As social networking and social media have grown, we’ve paid a price few saw coming: the loss of individual privacy. The impulse to share has caused many of us to inadvertently expose ourselves in ways that can compromise our safety and security.
The best way to protect yourself is to not make yourself vulnerable in the first place. Whenever you engage in social media, remember this: what happens on the internet stays on the internet, and it’s up to you to make sure what appears in connection with your name and image does not have the potential to harm you now or in the future.
No Such Thing as Private The internet is like an elephant — it never forgets. While spoken words leave little trace and are quickly forgotten, written words endure in the online environment. Whatever you post, tweet, update, share — even if it’s deleted immediately afterwards — has the potential to be captured by someone, somewhere, without your knowledge. This is especially true of social networking sites including private messages shared between two people and postings to a private group. There is no such thing as “private” in the world of social media.
X Marks the Spot Be cautious about using geo-location services, apps, Foursquare, or any method which shares where you are. When it was first introduced, Facebook’s “Places” feature gave tech writer Sam Diaz pause: “Guests at a party at my home could turn my home address into a public ‘place’ on Facebook and my only recourse is to flag my address to have it removed… If we’re all at a concert…and a friend checks in with Places, he can ‘tag’ the people who he’s with – just as if you were tagging a person in a photo.” Unlike Diaz, Carrie Bugbee — a social media strategist — had fun using these services until a cyberstalking incident changed her mind.
How Old Are You Now? If you must share your birthday, never put down the year in which you were born. Using the month and day are acceptable, but adding the year provides an opportunity for identity theft.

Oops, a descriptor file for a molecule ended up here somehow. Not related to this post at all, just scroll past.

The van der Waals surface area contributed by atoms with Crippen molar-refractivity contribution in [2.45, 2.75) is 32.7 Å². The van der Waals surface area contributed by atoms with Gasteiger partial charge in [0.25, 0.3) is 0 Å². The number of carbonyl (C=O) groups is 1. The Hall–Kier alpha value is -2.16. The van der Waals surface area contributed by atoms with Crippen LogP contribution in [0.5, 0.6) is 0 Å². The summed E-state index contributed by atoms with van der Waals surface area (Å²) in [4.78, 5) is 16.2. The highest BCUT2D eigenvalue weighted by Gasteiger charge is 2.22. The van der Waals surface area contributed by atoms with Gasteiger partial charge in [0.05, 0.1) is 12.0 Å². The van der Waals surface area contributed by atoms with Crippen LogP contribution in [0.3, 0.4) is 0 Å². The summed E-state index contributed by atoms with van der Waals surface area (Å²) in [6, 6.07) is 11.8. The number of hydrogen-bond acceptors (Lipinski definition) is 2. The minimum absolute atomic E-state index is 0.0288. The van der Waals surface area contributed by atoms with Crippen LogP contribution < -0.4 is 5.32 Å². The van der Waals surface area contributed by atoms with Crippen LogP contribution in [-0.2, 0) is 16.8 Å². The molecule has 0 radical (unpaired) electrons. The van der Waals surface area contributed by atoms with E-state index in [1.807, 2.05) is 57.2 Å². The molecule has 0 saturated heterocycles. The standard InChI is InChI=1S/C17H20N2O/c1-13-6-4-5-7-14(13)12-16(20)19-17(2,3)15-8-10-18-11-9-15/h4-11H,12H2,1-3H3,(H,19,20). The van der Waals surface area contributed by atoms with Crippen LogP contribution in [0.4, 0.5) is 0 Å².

Review Before Posting Make sure your privacy settings enable you to review content in which you’ve been tagged by friends before they appear publicly on your page. This should include posts, notes, and photos. It may seem tedious, but it’s much easier to deal with a small amount each day than to have to go back through weeks, months and even years to ensure that any and all content related to you puts forth an image you’re comfortable living with.
You Play, You Pay…in Loss of Privacy Online games, quizzes, and other entertainment apps are fun, but they often pull information from your page and post it without your knowledge. Make sure that you know the guidelines of any app, game or service and do not allow it unfettered access to your information. Likewise, be cautious about responding to notes shared by friends along the lines of “10 Things You Didn’t Know About Me.” When you answer these and post them, you’re revealing personal details about yourself that may enable others to figure out your address, your workplace, the name of your pet or your mother’s maiden name (often used as an online security question), or even your password. Do enough of these over time and someone who is determined to learn all about you can read the answers, cross-reference information obtained through your friends’ pages, and glean a surprising amount from these seemingly casual revelations.
How Do I Know You? Never accept a friend request from someone you don’t know. This may seem like a no-brainer, but even when someone appears as a mutual friend of a friend or several friends, think twice about accepting unless you can concretely identify who they are and how they’re connected to you. In many professional circles involving large organizations, all an “outsider” has to do is obtain one friend on the inside and it snowballs from there, with others thinking that a total stranger with no personal connection is an unfamiliar co-worker or occasional business associate.
Much of the information in this blog comes from the work of Linda Lowen. I thank her for sharing. After reading her work and the work of others on this issue I decided not to reinvent the wheel but instead give credit where credit is due.
Just think, we haven’t even touched on the issue of social network safety while driving in traffic or going down the interstate texting and talking. Simply put I don’t know how to begin to even consider anything safe about that especially since right before I started this blog I witnessed no fewer than six drivers on I-90 texting as they drove at speeds no less than 65 mph while passing me. Can you spell dumb, criminal and unsafe.